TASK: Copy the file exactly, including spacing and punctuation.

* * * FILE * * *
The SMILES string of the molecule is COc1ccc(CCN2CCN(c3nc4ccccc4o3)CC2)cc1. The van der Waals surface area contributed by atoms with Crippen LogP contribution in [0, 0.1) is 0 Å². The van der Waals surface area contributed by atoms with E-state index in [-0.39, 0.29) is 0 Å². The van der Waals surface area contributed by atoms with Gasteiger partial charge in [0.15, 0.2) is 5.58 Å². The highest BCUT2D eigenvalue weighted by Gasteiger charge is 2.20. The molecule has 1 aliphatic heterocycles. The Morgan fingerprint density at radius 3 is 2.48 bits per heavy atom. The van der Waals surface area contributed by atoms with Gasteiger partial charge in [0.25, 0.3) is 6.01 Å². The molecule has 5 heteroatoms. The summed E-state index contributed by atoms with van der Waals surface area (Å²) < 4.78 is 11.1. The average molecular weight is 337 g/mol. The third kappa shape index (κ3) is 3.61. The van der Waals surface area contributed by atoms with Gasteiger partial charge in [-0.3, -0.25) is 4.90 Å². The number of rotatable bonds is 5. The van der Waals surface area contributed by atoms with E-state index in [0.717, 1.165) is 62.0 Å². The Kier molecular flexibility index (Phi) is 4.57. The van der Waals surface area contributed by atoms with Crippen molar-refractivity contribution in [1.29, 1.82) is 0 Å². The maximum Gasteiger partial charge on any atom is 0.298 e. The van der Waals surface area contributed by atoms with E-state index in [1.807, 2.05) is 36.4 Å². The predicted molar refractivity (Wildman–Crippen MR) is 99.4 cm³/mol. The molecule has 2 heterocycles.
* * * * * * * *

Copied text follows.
The SMILES string of the molecule is COc1ccc(CCN2CCN(c3nc4ccccc4o3)CC2)cc1. The van der Waals surface area contributed by atoms with Crippen LogP contribution in [0, 0.1) is 0 Å². The van der Waals surface area contributed by atoms with E-state index in [-0.39, 0.29) is 0 Å². The van der Waals surface area contributed by atoms with Gasteiger partial charge in [0.15, 0.2) is 5.58 Å². The highest BCUT2D eigenvalue weighted by Gasteiger charge is 2.20. The molecule has 1 aliphatic heterocycles. The Morgan fingerprint density at radius 3 is 2.48 bits per heavy atom. The van der Waals surface area contributed by atoms with Gasteiger partial charge in [0.25, 0.3) is 6.01 Å². The molecule has 5 heteroatoms. The summed E-state index contributed by atoms with van der Waals surface area (Å²) < 4.78 is 11.1. The average molecular weight is 337 g/mol. The third kappa shape index (κ3) is 3.61. The van der Waals surface area contributed by atoms with Gasteiger partial charge in [-0.3, -0.25) is 4.90 Å². The number of rotatable bonds is 5. The van der Waals surface area contributed by atoms with E-state index in [0.717, 1.165) is 62.0 Å². The Kier molecular flexibility index (Phi) is 4.57. The van der Waals surface area contributed by atoms with Crippen molar-refractivity contribution in [1.29, 1.82) is 0 Å². The maximum Gasteiger partial charge on any atom is 0.298 e. The van der Waals surface area contributed by atoms with E-state index in [1.807, 2.05) is 36.4 Å². The predicted molar refractivity (Wildman–Crippen MR) is 99.4 cm³/mol. The molecule has 2 heterocycles.